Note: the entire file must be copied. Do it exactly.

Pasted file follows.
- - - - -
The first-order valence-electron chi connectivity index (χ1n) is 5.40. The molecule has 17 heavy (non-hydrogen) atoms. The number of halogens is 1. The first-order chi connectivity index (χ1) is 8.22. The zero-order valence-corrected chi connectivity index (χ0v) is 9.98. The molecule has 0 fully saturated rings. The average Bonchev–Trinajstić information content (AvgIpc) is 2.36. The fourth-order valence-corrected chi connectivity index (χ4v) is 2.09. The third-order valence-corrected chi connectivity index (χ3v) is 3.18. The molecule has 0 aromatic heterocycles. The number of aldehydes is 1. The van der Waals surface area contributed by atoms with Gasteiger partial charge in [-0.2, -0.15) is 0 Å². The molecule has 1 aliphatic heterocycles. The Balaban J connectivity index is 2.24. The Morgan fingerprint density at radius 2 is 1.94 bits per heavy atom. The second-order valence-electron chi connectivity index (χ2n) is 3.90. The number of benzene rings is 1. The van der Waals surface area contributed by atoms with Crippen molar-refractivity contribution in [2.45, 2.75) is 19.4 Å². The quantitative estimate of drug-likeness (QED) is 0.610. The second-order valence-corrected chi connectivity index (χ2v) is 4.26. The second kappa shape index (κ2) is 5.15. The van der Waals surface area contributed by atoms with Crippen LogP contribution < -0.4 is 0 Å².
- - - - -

The first-order valence-electron chi connectivity index (χ1n) is 5.40. The molecule has 17 heavy (non-hydrogen) atoms. The number of halogens is 1. The first-order chi connectivity index (χ1) is 8.22. The zero-order valence-corrected chi connectivity index (χ0v) is 9.98. The molecule has 0 fully saturated rings. The average Bonchev–Trinajstić information content (AvgIpc) is 2.36. The fourth-order valence-corrected chi connectivity index (χ4v) is 2.09. The third-order valence-corrected chi connectivity index (χ3v) is 3.18. The molecule has 0 aromatic heterocycles. The number of aldehydes is 1. The van der Waals surface area contributed by atoms with Gasteiger partial charge in [-0.2, -0.15) is 0 Å². The molecule has 1 aliphatic heterocycles. The Balaban J connectivity index is 2.24. The Morgan fingerprint density at radius 2 is 1.94 bits per heavy atom. The second-order valence-electron chi connectivity index (χ2n) is 3.90. The number of benzene rings is 1. The van der Waals surface area contributed by atoms with Crippen molar-refractivity contribution in [2.45, 2.75) is 19.4 Å². The quantitative estimate of drug-likeness (QED) is 0.610. The second-order valence-corrected chi connectivity index (χ2v) is 4.26. The second kappa shape index (κ2) is 5.15. The van der Waals surface area contributed by atoms with Crippen LogP contribution < -0.4 is 0 Å².